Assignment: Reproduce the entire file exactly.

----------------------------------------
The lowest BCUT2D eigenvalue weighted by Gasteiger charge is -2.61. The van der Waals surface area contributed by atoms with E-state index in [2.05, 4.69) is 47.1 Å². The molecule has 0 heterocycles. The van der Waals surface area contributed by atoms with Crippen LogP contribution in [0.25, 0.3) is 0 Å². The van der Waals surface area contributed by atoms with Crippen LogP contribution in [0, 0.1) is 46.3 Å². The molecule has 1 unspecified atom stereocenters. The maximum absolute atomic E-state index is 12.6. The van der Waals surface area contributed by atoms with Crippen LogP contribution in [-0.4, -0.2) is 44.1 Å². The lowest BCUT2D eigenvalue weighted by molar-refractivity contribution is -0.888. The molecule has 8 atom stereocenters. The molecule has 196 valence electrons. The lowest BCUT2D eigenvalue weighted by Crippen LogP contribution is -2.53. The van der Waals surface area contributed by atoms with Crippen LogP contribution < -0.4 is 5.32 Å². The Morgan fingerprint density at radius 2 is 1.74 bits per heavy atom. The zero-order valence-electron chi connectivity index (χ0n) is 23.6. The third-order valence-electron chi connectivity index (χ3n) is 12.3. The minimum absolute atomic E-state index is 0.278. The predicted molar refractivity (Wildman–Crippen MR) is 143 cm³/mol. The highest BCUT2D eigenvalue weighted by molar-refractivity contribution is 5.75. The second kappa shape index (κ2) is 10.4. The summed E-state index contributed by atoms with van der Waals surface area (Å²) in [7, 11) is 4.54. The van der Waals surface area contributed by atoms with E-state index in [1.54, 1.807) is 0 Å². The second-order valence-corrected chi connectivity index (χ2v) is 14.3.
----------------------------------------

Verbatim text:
The lowest BCUT2D eigenvalue weighted by Gasteiger charge is -2.61. The van der Waals surface area contributed by atoms with E-state index in [2.05, 4.69) is 47.1 Å². The molecule has 0 heterocycles. The van der Waals surface area contributed by atoms with Crippen LogP contribution in [0.25, 0.3) is 0 Å². The van der Waals surface area contributed by atoms with Crippen LogP contribution in [0, 0.1) is 46.3 Å². The molecule has 1 unspecified atom stereocenters. The maximum absolute atomic E-state index is 12.6. The van der Waals surface area contributed by atoms with Crippen LogP contribution in [-0.4, -0.2) is 44.1 Å². The lowest BCUT2D eigenvalue weighted by molar-refractivity contribution is -0.888. The molecule has 8 atom stereocenters. The molecule has 196 valence electrons. The lowest BCUT2D eigenvalue weighted by Crippen LogP contribution is -2.53. The van der Waals surface area contributed by atoms with Crippen LogP contribution < -0.4 is 5.32 Å². The Morgan fingerprint density at radius 2 is 1.74 bits per heavy atom. The zero-order valence-electron chi connectivity index (χ0n) is 23.6. The third-order valence-electron chi connectivity index (χ3n) is 12.3. The minimum absolute atomic E-state index is 0.278. The predicted molar refractivity (Wildman–Crippen MR) is 143 cm³/mol. The highest BCUT2D eigenvalue weighted by molar-refractivity contribution is 5.75. The second kappa shape index (κ2) is 10.4. The summed E-state index contributed by atoms with van der Waals surface area (Å²) in [7, 11) is 4.54. The van der Waals surface area contributed by atoms with E-state index in [1.54, 1.807) is 0 Å². The second-order valence-corrected chi connectivity index (χ2v) is 14.3.